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Commentary to Quantitative PET/MRI Evaluation and Application in Neurology
ISSN: 2161-0460

Journal of Alzheimers Disease & Parkinsonism
Open Access

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Commentary to Quantitative PET/MRI Evaluation and Application in Neurology

Yongxia Zhou*
Department of Radiology, University of Pennsylvania, USA
*Corresponding Author: Yongxia Zhou, Department of Radiology, University of Pennsylvania, 3400 Spruce St, Founders Building, 1st Floor, Philadelphia, PA 19104, USA, Tel: 917-929-6684, Fax: 215-662-7263, Email: [email protected]

Received Date: Mar 01, 2018 / Accepted Date: Mar 10, 2018 / Published Date: Mar 17, 2018

With the high spatial resolution of magnetic resonance imaging (MRI) particularly for the soft tissue such as in brain and non-ion radiation involved, the integrative positron emission tomography (PET)/ MRI system is expected to provide almost equivalent image quality compared with PET alone or PET/CT system, and simultaneous MRI information that is not conventionally available [1]. PET-MRI opens new horizons in multi-parametric neuroimaging for clinical research that allows simultaneous imaging of multiple parametric changes such as blood flow and metabolism at the same time. While MRI could provide superior structural information, applying MRI anatomical priors to reduce the PET partial volume effect could be achieved to improve spatial resolution of PET images for clinical and research usages. The PET/MRI scanner might help address these issues with advantages of reduced scan time and simultaneous nature of data acquisition. For the past few years, multiple applications of the integrated PET/MRI imaging including inflammation, functional metabolism and microstructure mapping have been reported [1,2]. Further applications in brain tumors and cancer response monitoring have reported complementary and valid information that this relatively new modality could achieve based on newly developed techniques. Newer and better MRI-based attenuation correction (AC) such as zero TE (ZTE) for more bone-related tissue signal detection and faster reconstruction compared to UTE/Dixon has been reported [3-6]. Advanced MRI-based motion correction for PET image reconstruction, newer PET time of flight reconstruction and incorporation with compressed sensing techniques have offered attractive superior temporal and spatial resolutions for disease diagnosis and prevention [7-9]. We briefly review the applications of PET/MRI in neurology with two examples in Alzheimer’s disease and brain tumor cases in this commentary.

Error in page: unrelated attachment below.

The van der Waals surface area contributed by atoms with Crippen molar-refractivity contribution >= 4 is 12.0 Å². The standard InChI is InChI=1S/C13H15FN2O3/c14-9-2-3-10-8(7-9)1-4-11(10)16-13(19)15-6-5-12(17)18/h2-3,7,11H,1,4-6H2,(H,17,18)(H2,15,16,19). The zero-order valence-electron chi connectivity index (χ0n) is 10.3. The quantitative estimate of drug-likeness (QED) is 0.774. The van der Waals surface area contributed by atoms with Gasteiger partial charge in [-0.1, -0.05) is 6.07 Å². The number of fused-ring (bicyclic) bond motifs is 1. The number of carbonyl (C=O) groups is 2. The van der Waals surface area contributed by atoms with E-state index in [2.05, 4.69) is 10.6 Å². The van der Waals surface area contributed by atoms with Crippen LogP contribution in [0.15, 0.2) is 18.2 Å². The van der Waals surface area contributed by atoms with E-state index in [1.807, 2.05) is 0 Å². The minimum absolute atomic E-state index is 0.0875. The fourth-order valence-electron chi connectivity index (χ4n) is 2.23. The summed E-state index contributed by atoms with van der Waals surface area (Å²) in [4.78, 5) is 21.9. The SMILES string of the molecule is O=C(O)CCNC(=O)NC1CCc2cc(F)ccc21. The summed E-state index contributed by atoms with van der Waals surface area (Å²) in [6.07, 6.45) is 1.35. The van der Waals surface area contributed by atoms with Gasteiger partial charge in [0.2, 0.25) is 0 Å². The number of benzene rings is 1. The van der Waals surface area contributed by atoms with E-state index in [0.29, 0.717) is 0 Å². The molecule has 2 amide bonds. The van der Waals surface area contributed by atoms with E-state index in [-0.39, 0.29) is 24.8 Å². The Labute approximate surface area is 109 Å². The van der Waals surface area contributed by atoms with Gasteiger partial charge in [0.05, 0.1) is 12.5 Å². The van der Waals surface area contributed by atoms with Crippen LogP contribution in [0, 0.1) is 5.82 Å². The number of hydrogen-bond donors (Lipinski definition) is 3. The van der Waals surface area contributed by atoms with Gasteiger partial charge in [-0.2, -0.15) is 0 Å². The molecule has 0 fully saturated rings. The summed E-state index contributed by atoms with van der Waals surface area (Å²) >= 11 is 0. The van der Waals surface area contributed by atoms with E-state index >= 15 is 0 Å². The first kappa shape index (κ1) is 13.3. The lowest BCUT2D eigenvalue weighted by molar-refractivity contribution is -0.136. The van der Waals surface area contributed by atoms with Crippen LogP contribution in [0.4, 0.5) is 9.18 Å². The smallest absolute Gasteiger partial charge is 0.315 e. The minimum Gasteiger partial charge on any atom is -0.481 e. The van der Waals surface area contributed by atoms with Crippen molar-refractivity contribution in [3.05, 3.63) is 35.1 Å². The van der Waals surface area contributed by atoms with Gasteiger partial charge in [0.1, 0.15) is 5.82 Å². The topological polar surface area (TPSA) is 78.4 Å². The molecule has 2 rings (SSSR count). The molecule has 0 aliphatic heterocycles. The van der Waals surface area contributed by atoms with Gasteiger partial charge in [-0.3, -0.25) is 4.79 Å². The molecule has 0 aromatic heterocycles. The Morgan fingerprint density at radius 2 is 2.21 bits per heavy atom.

Numerous imaging studies in Alzheimer’s disease (AD) have been performed to study characteristic brain alterations including brain atrophy with earlier involvement of medial temporal lobe [10], brain hypo- perfusion in the posterior cingulate and parietal regions [11], reduced functional and structural connectivity in the default mode network (DMN) based on MRI findings [12] and hypo-metabolism based on PET imaging findings [13]. A regional coupling between metabolism of glucose (via PET kinetic analysis) and cerebral blood flow (CBF) had been reported with reductions post-caffeine compared to precaffeine conditions in controls [14], and in demented patients [15] based on separate scans. An evaluation of the real-time coupling of these two key imaging parameters with simultaneous acquisitions had not been performed before. For example, FDG metabolism had been found to increase twice as the energy brain activation needs (i.e., larger change in metabolism than change in CBF), and at a later time the unmetabolited fraction of the tracer was cleared off so that the tissue concentration of the tracer could reflect the metabolic rate [16,17]. Neurovascular coupling between neurochemistry (e.g., dopamine receptor occupancy) and hemodynamic change (e.g., cerebral blood volume) using simultaneous PET/fMRI acquisitions had been reported recently with similar temporal profile and dose response in non-human primates [18]. Translational studies of neurovascular and neuro-metabolic coupling effects in human beings and patients remain challenging due to inter-subject variability and lack of control template. Despite these challenges, the integrated PET/MRI scanner gained popularity due to some advantages including intrinsic between-modality image registration, better interpretation of underlying co-existing pathophysiological events, and most importantly, less patient discomfort [19].